20th April | 9.00am to 2.00pm
Supply chain design and procurement priorities should support and align with business strategies. This short course sets out just how these connections can be implemented, emphasising the element of measuring and metrics as a key element of achieving alignment. Using best practice examples from multiple sectors, participants will be able to use our frameworks in breakout sessions to reconsider their procurement/ supply priorities to effectively align with whole of business strategies, and hence deliver more value.
We will show how the organisations purpose and basis for competitive advantage can best be connected in the value chain to how procurement and supply can and should be designed and structured. From knowing the basis for overall competitive advantage, known as ‘order winning criteria’ we will derive and use metrics to guide aligned and consistent procurement decision priorities. Much use of examples will enrich understanding and a workshop will give participants the opportunity to ‘take home’ the frameworks. Finally, we will use a validated assessment framework to give each participant a self-assessed guide to strengths and weaknesses of their procurement functions capability to achieve and implement this strategic alignment.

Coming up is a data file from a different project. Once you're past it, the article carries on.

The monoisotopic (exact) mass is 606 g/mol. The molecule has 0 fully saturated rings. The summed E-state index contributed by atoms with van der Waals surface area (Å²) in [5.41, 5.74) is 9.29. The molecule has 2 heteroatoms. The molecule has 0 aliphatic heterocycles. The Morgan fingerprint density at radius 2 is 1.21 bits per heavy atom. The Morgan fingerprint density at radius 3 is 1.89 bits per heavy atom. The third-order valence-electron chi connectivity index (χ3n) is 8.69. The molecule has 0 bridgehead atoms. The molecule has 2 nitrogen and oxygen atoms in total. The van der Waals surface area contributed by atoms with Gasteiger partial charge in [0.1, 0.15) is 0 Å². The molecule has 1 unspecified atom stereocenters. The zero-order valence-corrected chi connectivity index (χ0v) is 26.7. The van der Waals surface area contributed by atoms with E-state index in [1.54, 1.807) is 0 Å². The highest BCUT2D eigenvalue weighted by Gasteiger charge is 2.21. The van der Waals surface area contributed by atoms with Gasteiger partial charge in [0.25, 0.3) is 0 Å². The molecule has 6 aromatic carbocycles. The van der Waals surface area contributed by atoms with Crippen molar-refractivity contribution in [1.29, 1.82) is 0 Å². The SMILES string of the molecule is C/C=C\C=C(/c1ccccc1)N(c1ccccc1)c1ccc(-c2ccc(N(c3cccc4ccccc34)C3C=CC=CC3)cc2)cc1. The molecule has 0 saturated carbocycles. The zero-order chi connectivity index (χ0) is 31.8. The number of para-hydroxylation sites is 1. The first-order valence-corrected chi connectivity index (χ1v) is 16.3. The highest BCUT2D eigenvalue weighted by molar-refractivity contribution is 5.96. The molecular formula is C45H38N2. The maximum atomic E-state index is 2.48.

- Ability to know/ deduce organisational priorities and competitive advantage priorities, and translate them into procurement actions
- Understanding of procurements strategic contribution to the organisation
- Ability to translate strategic positions into decision criteria in procurement
- Understanding of procurement capability and alignment, both strengths and opportunities for improvement
- Knowledge of how your procurement function and activity can improve its contribution to the organisation
Who should attend:
- Procurement and supply leaders and managers
- Analysts who design and manage metrics and performance
- Organisational strategists and general managers who wish to empower their procurement functions and add to their contribution
- Emerging and early career procurement staff who wish to understand how procurement can best connect to other parts of the organisation’s efforts
Danny Samson, Professor and CoEditor in Chief at Operations Management Research